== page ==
Pete’s Dragon (Cinema Review)

Image result for pete's dragon 2016

PG – 103mins – 2016 – 3D


 

TALL TALES OF TALL TAILS

I always thought I enjoyed Disney’s original 1977 version of Pete’s Dragon. But despite featuring a Who Framed Roger Rabbit?-preceding cartoon title character (courtesy of Don The Land Before Time Bluth), the Mickey Rooney-starring live action musical showcased some frankly cringeworthy song and dance numbers, cheesy overacting and “brazzle dazzle brilliance” aplenty… Trying to watch it again as an adult was an onerous task, and one I did not complete.

… Keep Scuttling!

Porco Rosso (DVD Review)

PG – 94mins – 1992


 

THE CRIMSON PIG

“I don’t fight for honour – I fight for a pay check!”

Italian WWI ex-fighter pilot Marco Rossolini (Michael Keaton) is an anti-fascist now living as a hostage-rescuing freelance bounty hunter, spending his days chasing “air pirates” in his Savoia S.21 above the Adriatic Sea. Written and directed by Studio Ghibli head Hayao Miyazaki, Porco Rosso is based on his own 3-part Manga, Hikōtei Jidai, and could easily pass as an ode to history and aviation, were it not for the fact that the lead character is cursed by “divine punishment” into the form of an anthropomorphised pig!

“God was telling you it wasn’t your time yet…”

Despite this single concession to fantasy, Porco Rosso is otherwise fairly geographically and historically accurate, with a surplus of politically-charged dialogue giving it the air of a satire. It’s a pity that a succession of “outsider” quips and tiresome “pig-headed” wordplay diminishes any deeper and more complex subtext by overstating the ‘pigs might fly’ comedy. In my opinion, that’s a single joke stretched waaaay too far.

Elsewhere there are flashes of sensitivity and sympathy (“Maybe I’ve just run out of tears,”), even if Keaton dubs Rocco with suave indifference. Irritatingly, there are also further glimpses of some outmoded sexism (“Don’t you have any males relatives?”; “We’re not baking a cake here,”) – but at least, unlike Ocean Waves, this was set in a less open-minded time period.

As is to be expected from the Japanese anime giants, the film is animated gorgeously, however some overly cartoonified injury detail does diminish the honour of Porco’s climatic dual-cum-bareknuckle-fistfight with love rival Curtis (Cary Saw Elwes). Nevertheless, Porco Rosso’s charm carries it through; this is still more swell than swill – and I’m not bacon that up! Ahem.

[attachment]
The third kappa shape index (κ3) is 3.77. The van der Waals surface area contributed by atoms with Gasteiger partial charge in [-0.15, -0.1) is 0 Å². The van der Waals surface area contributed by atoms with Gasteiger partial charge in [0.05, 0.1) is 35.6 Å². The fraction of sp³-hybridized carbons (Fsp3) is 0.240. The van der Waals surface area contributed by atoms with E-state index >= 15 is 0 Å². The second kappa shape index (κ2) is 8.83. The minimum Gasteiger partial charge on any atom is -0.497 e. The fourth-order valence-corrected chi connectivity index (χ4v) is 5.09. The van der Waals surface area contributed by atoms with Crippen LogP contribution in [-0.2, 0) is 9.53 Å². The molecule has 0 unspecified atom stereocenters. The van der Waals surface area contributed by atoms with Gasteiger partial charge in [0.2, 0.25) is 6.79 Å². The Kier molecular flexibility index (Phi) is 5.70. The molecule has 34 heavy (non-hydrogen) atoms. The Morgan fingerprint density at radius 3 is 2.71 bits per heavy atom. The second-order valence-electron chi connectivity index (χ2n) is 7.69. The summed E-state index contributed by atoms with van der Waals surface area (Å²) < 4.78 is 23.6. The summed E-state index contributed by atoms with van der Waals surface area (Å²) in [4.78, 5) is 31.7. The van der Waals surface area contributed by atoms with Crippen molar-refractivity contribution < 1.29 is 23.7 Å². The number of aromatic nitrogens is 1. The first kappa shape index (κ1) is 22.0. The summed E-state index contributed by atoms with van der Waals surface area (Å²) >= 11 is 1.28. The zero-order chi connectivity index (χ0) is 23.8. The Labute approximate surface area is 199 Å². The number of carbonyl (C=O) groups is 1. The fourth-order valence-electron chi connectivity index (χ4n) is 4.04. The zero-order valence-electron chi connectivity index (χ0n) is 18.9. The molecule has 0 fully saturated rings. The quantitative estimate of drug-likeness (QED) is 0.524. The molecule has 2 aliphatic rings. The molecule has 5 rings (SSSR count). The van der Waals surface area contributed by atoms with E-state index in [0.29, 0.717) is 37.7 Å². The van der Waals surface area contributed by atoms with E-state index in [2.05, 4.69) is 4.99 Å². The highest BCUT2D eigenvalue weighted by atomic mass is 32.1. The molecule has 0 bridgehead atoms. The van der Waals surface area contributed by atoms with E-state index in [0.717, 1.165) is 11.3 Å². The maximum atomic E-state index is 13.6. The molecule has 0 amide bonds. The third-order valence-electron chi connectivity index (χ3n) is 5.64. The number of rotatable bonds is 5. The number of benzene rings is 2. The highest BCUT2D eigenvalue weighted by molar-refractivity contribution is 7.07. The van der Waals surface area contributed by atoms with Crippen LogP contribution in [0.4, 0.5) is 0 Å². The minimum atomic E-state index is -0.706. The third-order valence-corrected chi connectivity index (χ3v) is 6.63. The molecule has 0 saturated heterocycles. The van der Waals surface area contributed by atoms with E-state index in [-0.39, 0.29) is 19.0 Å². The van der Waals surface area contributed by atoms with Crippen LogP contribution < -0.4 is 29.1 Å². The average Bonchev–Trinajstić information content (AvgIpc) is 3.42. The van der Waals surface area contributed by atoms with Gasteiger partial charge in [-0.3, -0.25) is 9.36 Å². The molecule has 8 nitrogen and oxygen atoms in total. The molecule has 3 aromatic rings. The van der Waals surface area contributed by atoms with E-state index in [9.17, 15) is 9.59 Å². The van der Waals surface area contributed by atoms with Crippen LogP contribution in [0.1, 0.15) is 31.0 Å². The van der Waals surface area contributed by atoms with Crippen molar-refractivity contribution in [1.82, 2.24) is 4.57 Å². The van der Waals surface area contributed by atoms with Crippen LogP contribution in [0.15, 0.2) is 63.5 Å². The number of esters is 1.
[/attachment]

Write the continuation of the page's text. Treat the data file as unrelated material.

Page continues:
CR@B’s Claw Score: 3 stars

The Legend of Tarzan (Cinema Review)

12A – 108mins – 2016 – 3D


 

THE SPIRIT OF THE TREES

Before his imminent return to the wizarding world with November’s Fantastic Beasts & Where to Find Them, director David Yates looks to older literary inspiration in bringing Edgar Rice Burroughs’ Victorian ape-man back to the big screen for his umpteenth reimagining.

What makes The Legend of Tarzan unique, however, is that rather than again retelling John Clayton III’s (Alexander Skarsgård) oft-told origin story, we instead join up with Lord Greystroke eight years after he has returned to England with his wife, Jane (Margot Robbie), with crucial flashbacks to his formative years in the jungle integrated into this sort-of sequel.

Christoph Waltz, who I must confess I have never warmed to as an actor, returns to his moustache-twirling devious antagonist comfort zone as Captain Léon Rom, the corrupt envoy for Belgium’s debt-ridden King Leopold II. Rom devises a sinister scheme to lure the renowned Tarzan back to Boma in the Congo jungle, capture him and delivery him to an old enemy for a bounty of diamonds to save his dire government from bankruptcy.

Waltz’s Hateful Eight co-star Samuel L. Jackson plays second fiddle to the titular shirt-shy star as sharp-shooting American envoy George Washington Williams, who accompanies Tarzan and Jane on their overseas expedition, and aids in the rescue of Jane when Rom sees the sinister opportunity to lure his prey out of hiding with some wife-shaped bait.

Sumptuously imagined in a similar CG-heavy approach to Disney’s recent The Jungle Book reboot, this vine-swinging wild ride seems to have been somewhat lost in the wilderness of blockbuster season, receiving a trough of middling reviews where John Favreau’s uncanny Mowgli remake was lauded for its technical wizardry. Sure, the occasional shot is noticeably green screened, but there is far more to make you go “ooo!” than “ergh!” here.

The pacing isn’t perfect, with the grand riverboat finale reached prematurely, despite the action bobbing along nicely up to that point, but the film’s only major misstep is in expecting us to invest in little-seen African tribal leader Chief Mbonga’s (Djimon Air Hounsou) passion for revenge against the film’s hero – despite Tarzan’s earlier murder of his son only being briefly alluded to and never visualised.

Otherwise, I see no reason to lambast screenwriters Adam Cozard and Craig Brewer for their vision, which is as bestial, exotic and adventurous as a Tarzan story can be. Sadly, I fear this Legend going the same way as Disney’s doomed adaptation of Edgar Rice Burroughs’ other shaggy-haired literary property, John Carter, which flopped for no discernible reason in 2012.

CR@B’s Claw Score: 3 stars